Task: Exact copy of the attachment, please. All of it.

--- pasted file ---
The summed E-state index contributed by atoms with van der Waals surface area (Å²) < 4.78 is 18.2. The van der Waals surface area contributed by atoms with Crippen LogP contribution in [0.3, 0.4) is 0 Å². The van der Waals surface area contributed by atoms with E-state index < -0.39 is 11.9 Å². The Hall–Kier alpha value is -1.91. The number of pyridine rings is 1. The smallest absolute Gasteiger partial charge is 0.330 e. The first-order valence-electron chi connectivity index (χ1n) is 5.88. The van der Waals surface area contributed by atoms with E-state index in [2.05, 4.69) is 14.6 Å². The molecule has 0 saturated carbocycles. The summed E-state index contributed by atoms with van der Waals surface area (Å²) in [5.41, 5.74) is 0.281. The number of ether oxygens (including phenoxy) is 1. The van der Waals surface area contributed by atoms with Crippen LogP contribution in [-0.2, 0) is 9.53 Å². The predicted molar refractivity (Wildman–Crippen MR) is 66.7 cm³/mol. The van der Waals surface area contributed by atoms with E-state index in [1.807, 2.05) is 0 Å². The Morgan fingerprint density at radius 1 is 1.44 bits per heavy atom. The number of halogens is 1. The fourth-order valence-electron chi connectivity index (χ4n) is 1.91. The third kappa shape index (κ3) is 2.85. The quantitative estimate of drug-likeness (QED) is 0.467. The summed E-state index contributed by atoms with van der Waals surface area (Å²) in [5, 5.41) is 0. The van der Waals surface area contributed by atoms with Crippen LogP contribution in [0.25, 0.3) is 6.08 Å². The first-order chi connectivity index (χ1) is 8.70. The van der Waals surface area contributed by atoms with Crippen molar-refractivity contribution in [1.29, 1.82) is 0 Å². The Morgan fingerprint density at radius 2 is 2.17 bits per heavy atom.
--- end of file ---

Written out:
The summed E-state index contributed by atoms with van der Waals surface area (Å²) < 4.78 is 18.2. The van der Waals surface area contributed by atoms with Crippen LogP contribution in [0.3, 0.4) is 0 Å². The van der Waals surface area contributed by atoms with E-state index < -0.39 is 11.9 Å². The Hall–Kier alpha value is -1.91. The number of pyridine rings is 1. The smallest absolute Gasteiger partial charge is 0.330 e. The first-order valence-electron chi connectivity index (χ1n) is 5.88. The van der Waals surface area contributed by atoms with E-state index in [2.05, 4.69) is 14.6 Å². The molecule has 0 saturated carbocycles. The summed E-state index contributed by atoms with van der Waals surface area (Å²) in [5.41, 5.74) is 0.281. The number of ether oxygens (including phenoxy) is 1. The van der Waals surface area contributed by atoms with Crippen LogP contribution in [-0.2, 0) is 9.53 Å². The predicted molar refractivity (Wildman–Crippen MR) is 66.7 cm³/mol. The van der Waals surface area contributed by atoms with E-state index in [1.807, 2.05) is 0 Å². The Morgan fingerprint density at radius 1 is 1.44 bits per heavy atom. The number of halogens is 1. The fourth-order valence-electron chi connectivity index (χ4n) is 1.91. The third kappa shape index (κ3) is 2.85. The quantitative estimate of drug-likeness (QED) is 0.467. The summed E-state index contributed by atoms with van der Waals surface area (Å²) in [5, 5.41) is 0. The van der Waals surface area contributed by atoms with Crippen LogP contribution in [0.25, 0.3) is 6.08 Å². The first-order chi connectivity index (χ1) is 8.70. The van der Waals surface area contributed by atoms with Crippen molar-refractivity contribution in [1.29, 1.82) is 0 Å². The Morgan fingerprint density at radius 2 is 2.17 bits per heavy atom.